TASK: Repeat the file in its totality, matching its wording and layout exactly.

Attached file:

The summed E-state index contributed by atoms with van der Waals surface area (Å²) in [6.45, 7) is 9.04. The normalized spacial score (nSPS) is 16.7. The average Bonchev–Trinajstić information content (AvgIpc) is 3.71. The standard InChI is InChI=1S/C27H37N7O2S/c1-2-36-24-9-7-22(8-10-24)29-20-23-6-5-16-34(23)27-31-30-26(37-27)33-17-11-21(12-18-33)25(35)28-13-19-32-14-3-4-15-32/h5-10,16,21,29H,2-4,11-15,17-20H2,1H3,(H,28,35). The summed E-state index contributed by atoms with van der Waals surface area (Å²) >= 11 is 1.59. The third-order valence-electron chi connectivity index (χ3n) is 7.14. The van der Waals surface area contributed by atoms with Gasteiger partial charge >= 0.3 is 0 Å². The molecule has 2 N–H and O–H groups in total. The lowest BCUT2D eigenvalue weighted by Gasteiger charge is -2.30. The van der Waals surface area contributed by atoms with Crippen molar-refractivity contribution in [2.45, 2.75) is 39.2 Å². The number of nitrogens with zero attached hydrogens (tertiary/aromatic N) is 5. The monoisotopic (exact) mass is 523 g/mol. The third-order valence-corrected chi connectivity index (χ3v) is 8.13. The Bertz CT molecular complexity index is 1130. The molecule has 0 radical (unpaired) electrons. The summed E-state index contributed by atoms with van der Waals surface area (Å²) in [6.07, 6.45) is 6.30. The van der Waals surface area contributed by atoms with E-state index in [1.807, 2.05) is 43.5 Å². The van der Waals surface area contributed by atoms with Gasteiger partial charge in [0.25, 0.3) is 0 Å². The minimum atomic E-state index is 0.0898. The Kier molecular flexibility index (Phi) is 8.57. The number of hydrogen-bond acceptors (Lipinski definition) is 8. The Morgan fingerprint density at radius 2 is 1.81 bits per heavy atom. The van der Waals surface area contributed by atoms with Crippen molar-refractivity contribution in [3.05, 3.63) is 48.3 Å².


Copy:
The summed E-state index contributed by atoms with van der Waals surface area (Å²) in [6.45, 7) is 9.04. The normalized spacial score (nSPS) is 16.7. The average Bonchev–Trinajstić information content (AvgIpc) is 3.71. The standard InChI is InChI=1S/C27H37N7O2S/c1-2-36-24-9-7-22(8-10-24)29-20-23-6-5-16-34(23)27-31-30-26(37-27)33-17-11-21(12-18-33)25(35)28-13-19-32-14-3-4-15-32/h5-10,16,21,29H,2-4,11-15,17-20H2,1H3,(H,28,35). The summed E-state index contributed by atoms with van der Waals surface area (Å²) >= 11 is 1.59. The third-order valence-electron chi connectivity index (χ3n) is 7.14. The van der Waals surface area contributed by atoms with Gasteiger partial charge >= 0.3 is 0 Å². The molecule has 2 N–H and O–H groups in total. The lowest BCUT2D eigenvalue weighted by Gasteiger charge is -2.30. The van der Waals surface area contributed by atoms with Crippen molar-refractivity contribution in [2.45, 2.75) is 39.2 Å². The number of nitrogens with zero attached hydrogens (tertiary/aromatic N) is 5. The monoisotopic (exact) mass is 523 g/mol. The third-order valence-corrected chi connectivity index (χ3v) is 8.13. The Bertz CT molecular complexity index is 1130. The molecule has 0 radical (unpaired) electrons. The summed E-state index contributed by atoms with van der Waals surface area (Å²) in [6.07, 6.45) is 6.30. The van der Waals surface area contributed by atoms with E-state index in [1.807, 2.05) is 43.5 Å². The van der Waals surface area contributed by atoms with Gasteiger partial charge in [0.25, 0.3) is 0 Å². The minimum atomic E-state index is 0.0898. The Kier molecular flexibility index (Phi) is 8.57. The number of hydrogen-bond acceptors (Lipinski definition) is 8. The Morgan fingerprint density at radius 2 is 1.81 bits per heavy atom. The van der Waals surface area contributed by atoms with Crippen molar-refractivity contribution in [3.05, 3.63) is 48.3 Å².